Doctor on the Road: VW Polo GTI
The VW Polo GTI has grown to the same size of some previous versions of the sporty Golf – favourite among many doctors. But can it match the ultimate thrills offered by competitors? Our motoring correspondent Dr Tony Rimmer finds out.
We medics tend to be level-headed, pragmatic and appreciative of good design. In our work, we are much happier working with high-quality kit that is more likely to get the job done safely and efficiently.
This tends to produce better outcomes for our patients. It is also more professionally satisfying to operate equipment and systems that work with predictable reliability.
It is no wonder, then, that when it comes to choosing a new car, we gravitate towards the higher-quality premium brands.
For many years, the go-to car maker for many medics was Volkswagen. Its products were practical with solid build quality and no-nonsense Germanic design.
Grown in size
If you were a bit of a petrol head, you could choose the Golf GTI, the ultimate car to cover all needs ranging from high practicality to excellent driving dynamics.
The current Golf GTI Mark 8 remains a great car, but has grown in size and price. What many of us are looking for is a sporty hatchback that costs less, works comfortably as a daily drive or as a second car to have some fun in but remains useful and practical.
So what about the Volkswagen Polo? They do a GTI version and it is the perfect size – the same as the old Golf Mark 4.
I have been testing the latest Polo GTI, last updated in 2021 to include better tech and some mild bodywork tweaks.
It is powered by the 2.0litre turbo petrol engine that we know well from the Golf and produces a healthy 204bhp linked to a seven-speed direct-shift gearbox (DSG) dual clutch transmission.
No manual gearbox
Unfortunately, for a sporty car, you cannot get a manual transmission and this, in my view, marks against it as a true driver’s car. Both its closest competitors – the Ford Fiesta ST and the Hyundai i20N benefit from manual shifts.
You cannot complain about the interior though. Every Polo has high-quality furnishings and these are supplemented in the GTI by some very comfortable sports seats and a lovely leather steering wheel.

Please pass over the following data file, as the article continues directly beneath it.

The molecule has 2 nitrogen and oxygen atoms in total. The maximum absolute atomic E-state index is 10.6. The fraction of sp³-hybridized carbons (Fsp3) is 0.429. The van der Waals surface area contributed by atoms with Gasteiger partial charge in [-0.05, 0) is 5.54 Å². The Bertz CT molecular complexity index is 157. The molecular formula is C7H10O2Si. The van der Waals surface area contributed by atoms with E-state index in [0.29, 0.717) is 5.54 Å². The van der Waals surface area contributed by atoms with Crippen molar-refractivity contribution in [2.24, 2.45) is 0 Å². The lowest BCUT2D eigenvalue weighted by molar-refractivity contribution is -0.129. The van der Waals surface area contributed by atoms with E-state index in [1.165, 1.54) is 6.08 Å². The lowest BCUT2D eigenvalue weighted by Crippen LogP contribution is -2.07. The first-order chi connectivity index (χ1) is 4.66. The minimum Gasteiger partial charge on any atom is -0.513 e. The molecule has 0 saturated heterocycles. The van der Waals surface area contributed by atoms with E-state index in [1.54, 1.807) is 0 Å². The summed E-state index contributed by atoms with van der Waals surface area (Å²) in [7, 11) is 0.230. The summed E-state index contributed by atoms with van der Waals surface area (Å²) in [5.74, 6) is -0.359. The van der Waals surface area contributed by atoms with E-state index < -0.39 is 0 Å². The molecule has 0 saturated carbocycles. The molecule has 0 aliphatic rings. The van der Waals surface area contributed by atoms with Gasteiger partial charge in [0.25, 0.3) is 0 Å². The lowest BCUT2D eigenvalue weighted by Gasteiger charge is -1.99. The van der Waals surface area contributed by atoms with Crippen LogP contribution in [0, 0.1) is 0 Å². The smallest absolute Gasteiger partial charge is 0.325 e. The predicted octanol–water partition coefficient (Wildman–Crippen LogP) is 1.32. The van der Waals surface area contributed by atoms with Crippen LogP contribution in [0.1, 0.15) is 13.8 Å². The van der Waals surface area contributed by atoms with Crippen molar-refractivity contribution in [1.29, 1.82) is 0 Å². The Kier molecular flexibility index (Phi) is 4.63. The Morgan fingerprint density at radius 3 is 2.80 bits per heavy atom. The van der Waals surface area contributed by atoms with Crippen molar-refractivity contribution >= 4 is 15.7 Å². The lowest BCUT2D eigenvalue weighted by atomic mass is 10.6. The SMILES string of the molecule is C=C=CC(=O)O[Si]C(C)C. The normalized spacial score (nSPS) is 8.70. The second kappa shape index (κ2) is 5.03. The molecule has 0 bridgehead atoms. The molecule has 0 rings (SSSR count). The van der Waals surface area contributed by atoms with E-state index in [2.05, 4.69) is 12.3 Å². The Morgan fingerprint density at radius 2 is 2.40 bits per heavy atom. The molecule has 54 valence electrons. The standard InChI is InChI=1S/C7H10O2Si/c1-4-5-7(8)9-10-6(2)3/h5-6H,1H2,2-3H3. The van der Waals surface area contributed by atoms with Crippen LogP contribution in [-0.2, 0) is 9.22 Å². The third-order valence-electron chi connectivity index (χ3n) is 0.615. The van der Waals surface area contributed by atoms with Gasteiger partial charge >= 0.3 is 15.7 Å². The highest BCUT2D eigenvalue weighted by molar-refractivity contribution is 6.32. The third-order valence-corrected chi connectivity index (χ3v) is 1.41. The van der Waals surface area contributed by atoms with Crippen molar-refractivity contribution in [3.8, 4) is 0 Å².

The driving position is perfect and there is reasonable room in the back for two adults or three children to sit without feeling constricted.
Boot space is impressive, so this hot hatch can really function as a useful family runabout too. All the latest tech is on hand including Apple CarPlay and Android Auto.
Out on the road, this GTI feels solid and planted. The ride is, not unexpectedly, firm but not uncomfortable.
Performance is strong as one would expect and the Polo is the perfect size to tackle our relatively narrow roads, so it can be driven with great gusto on any cross-country trip.
The steering is pretty sharp and there is minimal body roll, but I found that swift driving revealed something lacking in the driving experience. It was difficult to focus on why this was.
All the elements are there to produce a car that is just as sporty and just as quick as its Golf GTi brother, but it just is not as rewarding or as much fun for the keen driver.
Both the Fiesta ST and the i20N are more enjoyable and entertaining to drive. The lack of a manual gearbox may have something to do with it, but a Golf GTI with the same DSG box and almost the same engine is better.
If you drive in a more relaxed manner, the Polo starts to show its real strengths. It is a quiet and comfortable companion on long trips, whereas its competitors would be noisier and more frenetic.
Fuel consumption is impressive, too, with an overall 40mpg being realistic and I even saw 45mpg on a round trip to Shropshire.
So, the latest Polo model is a well-made quality product that is roomy, comfortable, well equipped and refined.
But, unfortunately, the GTI is a bit of a mixed bag. It looks smart and sporty and you cannot complain about the extra performance on tap.
As long as you do not expect the ultimate thrills that competitors offer, you will not be disappointed. Perhaps the more cultured and mature character will be more appealing to us level-headed medics.
Dr Tony Rimmer (right) is a former NHS GP practising in Guildford, Surrey